Crime Victims' Compensation

Crime Victims’ Compensation is a financial assistance program that helps eligible victims of crime with certain expenses related to the crime. Money for this program comes from court costs paid by criminals and deposited by each Texas County into the Crime Victims’ Compensation Fund.  

The Crime Victims’ Compensation Program is available after primary sources of payment - such as health insurance, Medicaid, Medicare, auto insurance, or Texas Workers’ Compensation - have been exhausted.

If the court orders the offender to pay restitution to the victim for an expense that Crime Victims’ Compensation has already paid, the victim may be required to reimburse the Fund. If the victim or claimant recovers money through the settlement of a civil suit against the offender or a third party, he or she may also have to reimburse the Fund.


  1.  Be a resident of Texas or another state with the crime occurring in Texas, or a Texas resident who becomes a victim in another state or in a country without a compensation program.
  2.  Report the crime to a law enforcement agency within a reasonable period of time, but not so late as to interfere with or hamper the investigation and prosecution of the crime.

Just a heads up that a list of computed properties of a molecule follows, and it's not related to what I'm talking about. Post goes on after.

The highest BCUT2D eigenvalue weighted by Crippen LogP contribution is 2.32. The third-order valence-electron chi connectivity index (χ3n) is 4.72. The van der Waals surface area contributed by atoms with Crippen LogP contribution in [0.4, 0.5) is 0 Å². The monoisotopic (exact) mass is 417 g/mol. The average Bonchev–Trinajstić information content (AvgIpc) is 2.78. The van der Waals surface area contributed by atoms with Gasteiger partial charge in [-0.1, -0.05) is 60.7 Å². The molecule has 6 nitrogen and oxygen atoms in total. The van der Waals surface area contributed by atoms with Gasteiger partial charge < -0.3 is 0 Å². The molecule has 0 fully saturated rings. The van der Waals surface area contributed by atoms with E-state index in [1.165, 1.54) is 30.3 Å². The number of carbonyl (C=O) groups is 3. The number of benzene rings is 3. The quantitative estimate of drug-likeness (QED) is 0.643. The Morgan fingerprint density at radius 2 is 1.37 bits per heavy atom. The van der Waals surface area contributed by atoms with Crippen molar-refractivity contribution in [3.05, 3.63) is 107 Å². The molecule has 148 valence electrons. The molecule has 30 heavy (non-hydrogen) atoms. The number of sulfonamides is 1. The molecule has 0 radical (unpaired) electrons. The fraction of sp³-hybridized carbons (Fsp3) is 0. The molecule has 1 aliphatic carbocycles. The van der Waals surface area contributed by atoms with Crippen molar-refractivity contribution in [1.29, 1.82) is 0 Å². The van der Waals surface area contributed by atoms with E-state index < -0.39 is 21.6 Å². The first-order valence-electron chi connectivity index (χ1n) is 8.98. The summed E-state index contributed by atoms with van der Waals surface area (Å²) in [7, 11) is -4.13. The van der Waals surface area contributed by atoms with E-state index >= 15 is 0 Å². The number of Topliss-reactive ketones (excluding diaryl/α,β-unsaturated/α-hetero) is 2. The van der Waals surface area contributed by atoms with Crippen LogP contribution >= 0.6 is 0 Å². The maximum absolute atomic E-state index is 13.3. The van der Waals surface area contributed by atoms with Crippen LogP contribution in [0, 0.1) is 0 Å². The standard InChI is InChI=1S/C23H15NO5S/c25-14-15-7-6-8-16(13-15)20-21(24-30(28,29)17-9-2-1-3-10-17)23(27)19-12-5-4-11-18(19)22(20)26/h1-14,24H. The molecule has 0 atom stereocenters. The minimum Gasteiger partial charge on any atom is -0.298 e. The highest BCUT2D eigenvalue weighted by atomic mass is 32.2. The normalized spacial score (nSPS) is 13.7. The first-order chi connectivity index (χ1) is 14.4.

3. File the application within three years of the date of the crime.


  1. An innocent victim of crime who suffers substantial threat of physical and/or emotional harm or death.
  2. A dependent of a victim.
  3. An authorized individual acting on behalf of a victim.
  4. An intervenor who goes to the aid of a victim or peace officer.
  5. A person who legally assumes the obligations or voluntarily pays certain expenses related to the crime on behalf of the victim.
  6. Immediate family or household members related by blood or marriage who require counseling as a result of the crime.
  7.  A peace officer, firefighter, or individual who has a duty to protect the public and who is injured in a crime.


Benefits may be reduced or denied if the victim:

  1. Participated in the crime.
  2. Engaged in illegal activity.
  3. Contributed to the crime.
  4. Was an inmate at the time of the crime.
  5. Knowingly or intentionally submitted false or forged information to the Crime Victims’ Compensation Program.
  6. Did not cooperate with the appropriate law enforcement agencies


Crimes covered by Crime Victims’ Compensation are those in which the victim suffers substantial threat of physical or emotional harm or death. These may include sexual assault, kidnapping, robbery, assault, homicide, and other violent crimes.

Vehicular crimes that are covered include failure to stop and render aid, DWI, manslaughter, criminally negligent homicide, aggravated assault, intoxication manslaughter, and intoxication assault.


Claims may be approved for benefits up to a total of $50,000. In the case of extraordinary pecuniary losses resulting in a total and permanent disability, victims may be eligible for an additional $75,000 in benefits.

Upon approval, benefits may be awarded for the following: